The line between chronic pain and addiction to painkillers is a delicate balance that should be treaded carefully, especially for those with a history of addiction. The majority of people who take prescription painkillers can safely take their medication as prescribed without fear of addiction, but that’s not always the case. Those who suffer from chronic pain, especially those with a history of addiction, run the risk of becoming physically dependent upon the drug.
Chronic pain is defined as any pain that persists or progresses over a long period of time, usually more than three months, and can range from mild to debilitating pain. Those who suffer from chronic pain usually turn to prescription painkillers to help them get through their daily lives. The most commonly prescribed are opiate or narcotic pain medications such as Vicodin, Hydrocodone, Norco and OxyContin. Opiates can be highly addictive, especially when taken for long periods of time, and sudden discontinuation can result in severe withdrawal symptoms that can last up to two to three weeks. Early symptoms of withdrawal often mimic the flu and include muscle aches, runny nose, sweating, insomnia, anxiety and agitation. Late symptoms of withdrawal include diarrhea, nausea, vomiting, abdominal cramping, back and bone pain and intense craving for the drug. Withdrawal is not life threatening but can be extremely painful. Those who become physically dependent on the medication often mistake withdrawal symptoms as the chronic pain, causing them to continue taking the medications long after they’re prescribed. This leads to a vicious cycle between chronic pain and addiction.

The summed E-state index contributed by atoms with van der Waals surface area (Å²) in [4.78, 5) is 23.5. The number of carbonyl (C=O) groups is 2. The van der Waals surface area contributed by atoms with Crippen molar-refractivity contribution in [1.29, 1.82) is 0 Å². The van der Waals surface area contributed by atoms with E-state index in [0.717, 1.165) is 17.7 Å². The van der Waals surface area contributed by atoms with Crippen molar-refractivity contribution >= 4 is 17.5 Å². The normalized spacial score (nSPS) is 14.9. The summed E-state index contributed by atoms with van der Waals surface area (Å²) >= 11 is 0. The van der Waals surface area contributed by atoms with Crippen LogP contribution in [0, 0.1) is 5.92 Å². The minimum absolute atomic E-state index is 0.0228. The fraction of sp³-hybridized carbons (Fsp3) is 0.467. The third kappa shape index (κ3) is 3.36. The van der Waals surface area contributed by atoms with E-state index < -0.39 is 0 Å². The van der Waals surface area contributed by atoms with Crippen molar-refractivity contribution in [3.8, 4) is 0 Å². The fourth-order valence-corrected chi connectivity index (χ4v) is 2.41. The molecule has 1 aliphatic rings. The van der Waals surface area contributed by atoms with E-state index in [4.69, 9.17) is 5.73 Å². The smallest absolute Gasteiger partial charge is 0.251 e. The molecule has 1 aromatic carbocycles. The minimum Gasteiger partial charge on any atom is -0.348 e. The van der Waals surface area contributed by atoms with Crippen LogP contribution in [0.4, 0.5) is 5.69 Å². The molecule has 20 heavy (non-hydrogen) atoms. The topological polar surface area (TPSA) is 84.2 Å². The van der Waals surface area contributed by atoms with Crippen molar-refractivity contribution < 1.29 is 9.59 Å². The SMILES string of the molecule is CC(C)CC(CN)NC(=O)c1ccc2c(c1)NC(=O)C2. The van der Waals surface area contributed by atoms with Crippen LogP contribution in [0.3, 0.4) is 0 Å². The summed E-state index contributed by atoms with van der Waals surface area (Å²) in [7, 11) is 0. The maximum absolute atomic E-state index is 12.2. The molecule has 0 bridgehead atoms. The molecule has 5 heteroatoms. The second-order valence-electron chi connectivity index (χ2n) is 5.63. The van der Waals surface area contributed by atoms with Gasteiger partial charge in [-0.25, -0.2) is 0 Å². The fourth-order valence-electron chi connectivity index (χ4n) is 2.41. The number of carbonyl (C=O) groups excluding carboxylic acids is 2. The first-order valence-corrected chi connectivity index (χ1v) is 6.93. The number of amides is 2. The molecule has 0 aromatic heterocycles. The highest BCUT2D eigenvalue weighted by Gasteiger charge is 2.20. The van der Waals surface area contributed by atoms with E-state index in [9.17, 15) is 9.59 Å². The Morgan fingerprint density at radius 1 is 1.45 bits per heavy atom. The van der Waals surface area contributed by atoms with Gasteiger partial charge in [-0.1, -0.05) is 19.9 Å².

The time it takes to become physically dependent on opiate painkillers varies from person to person. Many people fear that taking medications such as Vicodin for chronic pain will lead to a dependency problem, but the truth is that the majority of people will never have to worry about addiction. In fact, the American Pain Society reports that less than 3% of all patients suffering from chronic pain and without a history of drug abuse will show signs of physical dependence or abuse when taking these medications for pain relief. Another study by the National Institute on Drug Abuse reports that only 7% of patients who are prescribed narcotic or opioid medications to treat chronic pain will become addicted. This means that many chronic pain sufferers can safely treat their condition with opiate-based painkillers without fear of addiction or abuse.
While the majority of chronic pain suffers won’t become addicted, it’s a very real threat for those with a personal history or family history of addiction. If you or a family member has ever had an addiction problem, it’s important to discuss this with your doctor and come up with alternative treatments for treating your chronic pain. Luckily, most forms of chronic pain respond to non-opioid pain relievers and anti-inflammatory drugs, such as aspirin, ibuprofen, acetaminophen and naproxen. Alternative treatments such as physical therapy and cognitive behavior can also lessen chronic pain and should be used to supplement pain medication whenever possible in order to lessen the risk of addiction.
Chronic pain and addiction does not need to be an inevitable path for those suffering from persistent pain. If you feel that you’re at risk for becoming physically dependent on prescription painkillers or you are noticing the early symptoms of abuse, it’s important that you discuss alternative treatments for your chronic pain with your doctor. There are many ways to treat chronic pain without turning to opiate-based medications, and a multi-faceted approach to pain relief is often more effective in the long run. If you feel like you’ve developed an addiction to opiate painkillers, talk to your doctor to see what options are available.